NE Derbyshire District Councillors (members of the Labour Group) with OTJC campaigners at North East Derbyshire District Council Offices Tuesday 3rd January 2017 before the full Council Meeting motion supporting an Orgreave public inquiry.
Motion Passed! Torys voted against as usual.
Here are a few quotes from councillors.
“I was at Orgreave for three days and I can tell you in graphic detail what went off that day because I was there and saw both sides, and it wasn’t what you saw on TV. That day was different to the others in that we were not molested en-route by police, something that we came to expect wherever we went. We were escorted and allowed onto site with a certain joviality evident. Like lambs to the slaughter.
I was at the centre back of the field on that day, looking forward to the bottom end of the field nearest to the Orgreave works. That’s where the police cordon was. To my right there was woodland housing police with dogs, to the left there was the road full of police vans and personnel. To the rear was the railway lines and when the police horses charged I had no option but to run across those lines to escape, and that put my life at risk.
Everybody who tells a story tells it differently because people see it differently, but I’ve had nightmares about that police charge and those horses. We need to take those stories, take the evidence and come to a conclusion. This Government purports to be the champions of truth and justice so let’s have an inquiry so the evidence can be scrutinised and the truth determined.”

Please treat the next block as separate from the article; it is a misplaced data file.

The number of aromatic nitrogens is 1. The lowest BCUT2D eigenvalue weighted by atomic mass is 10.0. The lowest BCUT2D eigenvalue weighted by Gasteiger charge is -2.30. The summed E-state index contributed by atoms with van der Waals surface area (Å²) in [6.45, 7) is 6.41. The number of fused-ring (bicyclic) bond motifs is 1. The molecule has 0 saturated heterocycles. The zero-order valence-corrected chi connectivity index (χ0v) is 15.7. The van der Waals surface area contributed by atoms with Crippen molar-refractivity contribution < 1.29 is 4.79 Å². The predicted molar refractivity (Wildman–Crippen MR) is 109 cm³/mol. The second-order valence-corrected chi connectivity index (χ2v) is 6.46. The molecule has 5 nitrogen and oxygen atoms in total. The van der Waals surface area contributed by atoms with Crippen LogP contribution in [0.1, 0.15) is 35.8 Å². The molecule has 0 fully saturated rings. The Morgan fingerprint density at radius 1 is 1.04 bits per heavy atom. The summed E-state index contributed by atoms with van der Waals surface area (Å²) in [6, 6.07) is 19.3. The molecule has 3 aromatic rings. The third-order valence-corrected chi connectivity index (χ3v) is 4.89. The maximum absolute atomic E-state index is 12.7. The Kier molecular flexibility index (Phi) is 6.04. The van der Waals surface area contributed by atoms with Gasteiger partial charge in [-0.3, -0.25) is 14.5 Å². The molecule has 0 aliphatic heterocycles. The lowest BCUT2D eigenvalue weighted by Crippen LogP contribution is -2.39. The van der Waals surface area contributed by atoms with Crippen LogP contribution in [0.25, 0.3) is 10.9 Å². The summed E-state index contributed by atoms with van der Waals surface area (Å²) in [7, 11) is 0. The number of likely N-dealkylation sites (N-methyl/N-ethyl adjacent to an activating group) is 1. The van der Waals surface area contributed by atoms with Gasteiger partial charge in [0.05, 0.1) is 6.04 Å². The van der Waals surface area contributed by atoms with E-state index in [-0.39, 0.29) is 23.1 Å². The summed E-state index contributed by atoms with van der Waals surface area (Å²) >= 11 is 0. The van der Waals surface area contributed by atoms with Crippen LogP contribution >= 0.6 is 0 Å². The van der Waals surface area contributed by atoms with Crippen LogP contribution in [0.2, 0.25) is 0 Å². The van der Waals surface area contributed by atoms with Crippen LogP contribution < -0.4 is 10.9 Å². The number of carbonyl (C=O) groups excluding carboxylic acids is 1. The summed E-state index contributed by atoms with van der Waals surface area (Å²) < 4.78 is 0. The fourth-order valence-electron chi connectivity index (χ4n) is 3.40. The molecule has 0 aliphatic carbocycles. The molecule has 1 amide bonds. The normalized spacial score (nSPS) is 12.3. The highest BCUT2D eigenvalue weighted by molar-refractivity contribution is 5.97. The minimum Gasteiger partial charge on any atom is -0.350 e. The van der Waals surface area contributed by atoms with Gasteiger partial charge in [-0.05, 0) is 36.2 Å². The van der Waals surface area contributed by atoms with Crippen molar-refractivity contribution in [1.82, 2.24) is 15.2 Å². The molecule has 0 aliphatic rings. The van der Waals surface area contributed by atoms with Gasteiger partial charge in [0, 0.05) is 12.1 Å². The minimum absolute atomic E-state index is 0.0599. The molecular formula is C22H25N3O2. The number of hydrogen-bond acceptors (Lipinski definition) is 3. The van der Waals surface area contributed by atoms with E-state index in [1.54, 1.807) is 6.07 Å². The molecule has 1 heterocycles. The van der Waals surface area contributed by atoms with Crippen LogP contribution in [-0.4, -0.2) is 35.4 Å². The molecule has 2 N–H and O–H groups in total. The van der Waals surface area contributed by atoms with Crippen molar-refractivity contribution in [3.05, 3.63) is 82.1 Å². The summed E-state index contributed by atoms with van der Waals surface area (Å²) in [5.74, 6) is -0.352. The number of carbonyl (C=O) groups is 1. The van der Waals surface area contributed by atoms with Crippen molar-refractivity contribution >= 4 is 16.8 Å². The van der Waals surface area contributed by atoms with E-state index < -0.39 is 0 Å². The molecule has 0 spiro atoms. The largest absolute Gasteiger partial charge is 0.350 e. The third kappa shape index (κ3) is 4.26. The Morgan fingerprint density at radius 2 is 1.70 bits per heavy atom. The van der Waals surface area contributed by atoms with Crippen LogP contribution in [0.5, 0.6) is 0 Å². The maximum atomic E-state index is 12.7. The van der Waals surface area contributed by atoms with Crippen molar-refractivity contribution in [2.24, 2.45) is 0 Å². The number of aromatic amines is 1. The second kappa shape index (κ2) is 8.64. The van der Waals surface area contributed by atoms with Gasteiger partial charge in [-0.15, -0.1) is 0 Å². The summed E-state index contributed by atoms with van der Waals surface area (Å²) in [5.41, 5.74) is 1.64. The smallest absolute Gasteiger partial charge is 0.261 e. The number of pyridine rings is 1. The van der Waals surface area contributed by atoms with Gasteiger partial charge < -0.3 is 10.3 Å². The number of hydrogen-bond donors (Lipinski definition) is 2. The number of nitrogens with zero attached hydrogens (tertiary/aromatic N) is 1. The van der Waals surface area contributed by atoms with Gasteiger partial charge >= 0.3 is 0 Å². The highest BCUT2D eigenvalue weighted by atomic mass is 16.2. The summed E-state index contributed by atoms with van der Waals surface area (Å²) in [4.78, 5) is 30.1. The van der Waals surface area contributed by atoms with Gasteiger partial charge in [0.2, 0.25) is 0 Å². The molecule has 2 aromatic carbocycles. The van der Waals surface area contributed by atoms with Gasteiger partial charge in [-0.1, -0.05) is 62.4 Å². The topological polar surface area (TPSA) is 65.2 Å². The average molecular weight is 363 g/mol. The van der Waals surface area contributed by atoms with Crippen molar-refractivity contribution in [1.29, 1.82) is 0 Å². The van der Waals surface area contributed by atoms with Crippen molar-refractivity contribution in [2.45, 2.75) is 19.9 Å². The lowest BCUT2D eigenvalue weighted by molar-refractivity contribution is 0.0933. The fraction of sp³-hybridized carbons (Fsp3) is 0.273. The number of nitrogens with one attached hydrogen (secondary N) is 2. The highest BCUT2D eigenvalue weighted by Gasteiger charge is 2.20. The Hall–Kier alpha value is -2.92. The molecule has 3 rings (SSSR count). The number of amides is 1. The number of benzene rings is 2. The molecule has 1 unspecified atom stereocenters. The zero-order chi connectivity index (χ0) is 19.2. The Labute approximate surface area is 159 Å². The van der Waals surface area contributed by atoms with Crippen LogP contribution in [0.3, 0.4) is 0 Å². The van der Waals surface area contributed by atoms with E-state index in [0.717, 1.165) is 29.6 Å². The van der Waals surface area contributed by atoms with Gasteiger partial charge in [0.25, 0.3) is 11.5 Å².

Councillor Jeff Lilley (North East Derbyshire District Council, North Wingfield Central) speaking at the council debate on Tuesday 3 January 2017.
On June 18, 1984 he was aged 30 and on strike from High Moor Colliery, Killamarsh, North Derbyshire.
“I was also there on that day so I would like to support this resolution. It’s a long time ago and a period of my life I don’t dwell on given it had a lot of personal implications. But on that day it’s fair to say it was frightening.
I’ll put my hands up and say that as soon as I saw those horses coming I was in a ditch quicker than you could say ‘what the …..’ I’ll admit we were daft for falling into the trap set for us. But the extent of this violence was, to say the least, over the top. I do remember thinking, sat in that ditch, this isn’t a joke anymore. This is us against the full power of the state. I can understand the Government’s reluctance to hold an inquiry into that day, that period, given the state’s involvement. But that doesn’t mean we shouldn’t have one. It’s about honesty and getting to know the truth. People need to know the truth. ”
Councillor Nigel Barker (North East Derbyshire District Council, North Wingfield Central) speaking at the council debate on Tuesday 3 January 2017.
On June 18, 1984 he was aged 27 and on strike from Shirebrook Colliery, North Derbyshire.
“I was also at Orgreave. It wasn’t bobbies dispersing a crowd but police with batons belting people around the head. I ran to the wood where there were police waiting with Alsatian dogs and although I didn’t get bitten my colleague did. They were annihilating them, literally beating the life out of them.”
Councillor Brian Wright (North East Derbyshire District Council, Clay Cross South) speaking at the council debate on Tuesday 3 January 2017.
On June 18, 1984 he was aged 24 and on strike from Ireland Colliery, North Derbyshire.